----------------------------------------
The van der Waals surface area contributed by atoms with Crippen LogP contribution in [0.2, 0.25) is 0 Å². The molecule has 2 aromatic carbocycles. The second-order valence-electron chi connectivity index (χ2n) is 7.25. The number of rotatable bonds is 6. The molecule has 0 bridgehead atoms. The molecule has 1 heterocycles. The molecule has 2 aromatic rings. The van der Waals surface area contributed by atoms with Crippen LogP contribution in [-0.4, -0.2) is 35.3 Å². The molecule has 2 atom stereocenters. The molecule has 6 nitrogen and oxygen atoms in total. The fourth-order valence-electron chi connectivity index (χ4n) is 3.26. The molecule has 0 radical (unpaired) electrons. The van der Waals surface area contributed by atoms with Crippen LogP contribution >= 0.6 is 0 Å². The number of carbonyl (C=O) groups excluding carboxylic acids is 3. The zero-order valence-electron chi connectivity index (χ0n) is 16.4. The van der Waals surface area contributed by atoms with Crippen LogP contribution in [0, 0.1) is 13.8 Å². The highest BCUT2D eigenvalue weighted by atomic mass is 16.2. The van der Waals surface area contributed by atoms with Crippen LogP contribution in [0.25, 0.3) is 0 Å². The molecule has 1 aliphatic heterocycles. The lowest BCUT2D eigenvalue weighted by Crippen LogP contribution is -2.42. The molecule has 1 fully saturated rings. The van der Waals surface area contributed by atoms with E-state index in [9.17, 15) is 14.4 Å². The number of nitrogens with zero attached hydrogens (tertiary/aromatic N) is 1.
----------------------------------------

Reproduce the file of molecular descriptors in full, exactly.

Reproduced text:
The van der Waals surface area contributed by atoms with Crippen LogP contribution in [0.2, 0.25) is 0 Å². The molecule has 2 aromatic carbocycles. The second-order valence-electron chi connectivity index (χ2n) is 7.25. The number of rotatable bonds is 6. The molecule has 0 bridgehead atoms. The molecule has 1 heterocycles. The molecule has 2 aromatic rings. The van der Waals surface area contributed by atoms with Crippen LogP contribution in [-0.4, -0.2) is 35.3 Å². The molecule has 2 atom stereocenters. The molecule has 6 nitrogen and oxygen atoms in total. The fourth-order valence-electron chi connectivity index (χ4n) is 3.26. The molecule has 0 radical (unpaired) electrons. The van der Waals surface area contributed by atoms with Crippen LogP contribution >= 0.6 is 0 Å². The number of carbonyl (C=O) groups excluding carboxylic acids is 3. The zero-order valence-electron chi connectivity index (χ0n) is 16.4. The van der Waals surface area contributed by atoms with Crippen LogP contribution in [0, 0.1) is 13.8 Å². The highest BCUT2D eigenvalue weighted by atomic mass is 16.2. The van der Waals surface area contributed by atoms with Crippen LogP contribution in [0.25, 0.3) is 0 Å². The molecule has 1 aliphatic heterocycles. The lowest BCUT2D eigenvalue weighted by Crippen LogP contribution is -2.42. The molecule has 1 fully saturated rings. The van der Waals surface area contributed by atoms with E-state index in [9.17, 15) is 14.4 Å². The number of nitrogens with zero attached hydrogens (tertiary/aromatic N) is 1.